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  • Shronda Armstrong

Geaux Queen: Freedom and Ancestry

Updated: Sep 1

A few months ago we recognized Juneteenth, a day that marked the end of slavery. It also marked the first year in which this holiday was as an official nationwide federal celebration. For many African Americans, June 19 was already a day in which it was revered, acknowledged and celebrated around the world. With the the signing of the Juneteenth bill in Washington, there has been a mixture of feelings regarding it's significance.


Last year, a veil was lifted with the prominent murders of George Floyd, Brianna Taylor, Ahmaud Arbery in addition to so many others, which ignited a larger conversation regarding the Black Lives Matters movement across the world. Racism is nothing new to our culture and we live with the virus of racism on a daily basis. The questions that a lot of us have posed since the passing of the Juneteenth bill is: How can we acknowledge a holiday based upon history that is not being taught in schools? Where are the reforms regarding voting rights?


Nevertheless, right now we are living in a time where we are feeling the weight of the past. We all want to move forward so that the future generations can experience better. The sadness and frustration that a lot of us are experiencing is due to the weight of seeing history repeat itself. The definition of freedom is extremely hollow.


So how can we truly celebrate freedom when we are essentially still confined? I named this brand Geaux Queen as a homage to the lineage of black women. We are descendants from ROYALTY. The title QUEEN has always meant a lot to me because I have always understood the significance, the importance and the reverence that title holds.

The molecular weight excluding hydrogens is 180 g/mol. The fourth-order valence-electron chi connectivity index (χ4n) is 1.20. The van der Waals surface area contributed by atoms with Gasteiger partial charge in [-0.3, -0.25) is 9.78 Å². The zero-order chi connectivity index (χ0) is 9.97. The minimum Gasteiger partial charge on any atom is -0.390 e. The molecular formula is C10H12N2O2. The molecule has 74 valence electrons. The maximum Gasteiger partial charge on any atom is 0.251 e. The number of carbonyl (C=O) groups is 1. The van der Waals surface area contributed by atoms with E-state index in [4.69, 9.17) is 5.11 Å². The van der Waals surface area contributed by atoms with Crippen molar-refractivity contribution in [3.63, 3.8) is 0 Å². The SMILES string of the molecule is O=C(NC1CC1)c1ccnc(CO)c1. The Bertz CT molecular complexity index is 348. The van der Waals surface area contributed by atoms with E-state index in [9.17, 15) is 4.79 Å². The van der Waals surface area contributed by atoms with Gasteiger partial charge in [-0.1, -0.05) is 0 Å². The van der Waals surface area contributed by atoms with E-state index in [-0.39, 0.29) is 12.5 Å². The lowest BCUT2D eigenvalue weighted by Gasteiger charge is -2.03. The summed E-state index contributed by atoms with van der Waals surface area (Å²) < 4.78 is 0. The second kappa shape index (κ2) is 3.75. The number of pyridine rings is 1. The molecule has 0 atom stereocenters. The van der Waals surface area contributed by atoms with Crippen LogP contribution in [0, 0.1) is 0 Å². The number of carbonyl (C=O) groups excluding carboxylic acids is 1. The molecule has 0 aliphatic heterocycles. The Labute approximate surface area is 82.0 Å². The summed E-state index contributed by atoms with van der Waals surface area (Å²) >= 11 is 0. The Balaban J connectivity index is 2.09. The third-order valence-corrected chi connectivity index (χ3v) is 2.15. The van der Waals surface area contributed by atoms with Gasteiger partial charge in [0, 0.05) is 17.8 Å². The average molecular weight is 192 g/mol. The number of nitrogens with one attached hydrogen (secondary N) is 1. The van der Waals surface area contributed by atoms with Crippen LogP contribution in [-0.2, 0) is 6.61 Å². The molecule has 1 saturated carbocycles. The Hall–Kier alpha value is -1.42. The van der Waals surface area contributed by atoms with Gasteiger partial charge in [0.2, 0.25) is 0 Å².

In one of the latest episodes of The Q-Chat Podcast, we discussed a lighthearted topic regarding how we as Black women present ourselves in public. The conversation also dived into the judgements as well as the assimilation pressures we deal with as minority women as a whole. In spite of "progress" we are still battling socio-economic issues, classism and many more disparities.


So again, how can we celebrate freedom not just on Juneteenth but each and every day. As Queens we can definitely use our crowns to represent and exemplify the royalty of our ancestors in a manner beyond our appearance. We can be heroes and examples by:


  • Making a difference in our community

  • Being unapologetic as we use our voice

  • Finding our purpose

  • Using our mission to be an example for the younger generations

  • Being mentors

  • Breaking stereotypes


In everything we do, we can celebrate freedom in our own way on a daily basis. Women of color possess beauty, power, wisdom, knowledge and countless other attributes. As Queens, let's be examples of pride in order to make our ancestors proud. We have the power to make a difference as we make strides to become the living embodiment of the dreams that lived in the minds of our predecessors.

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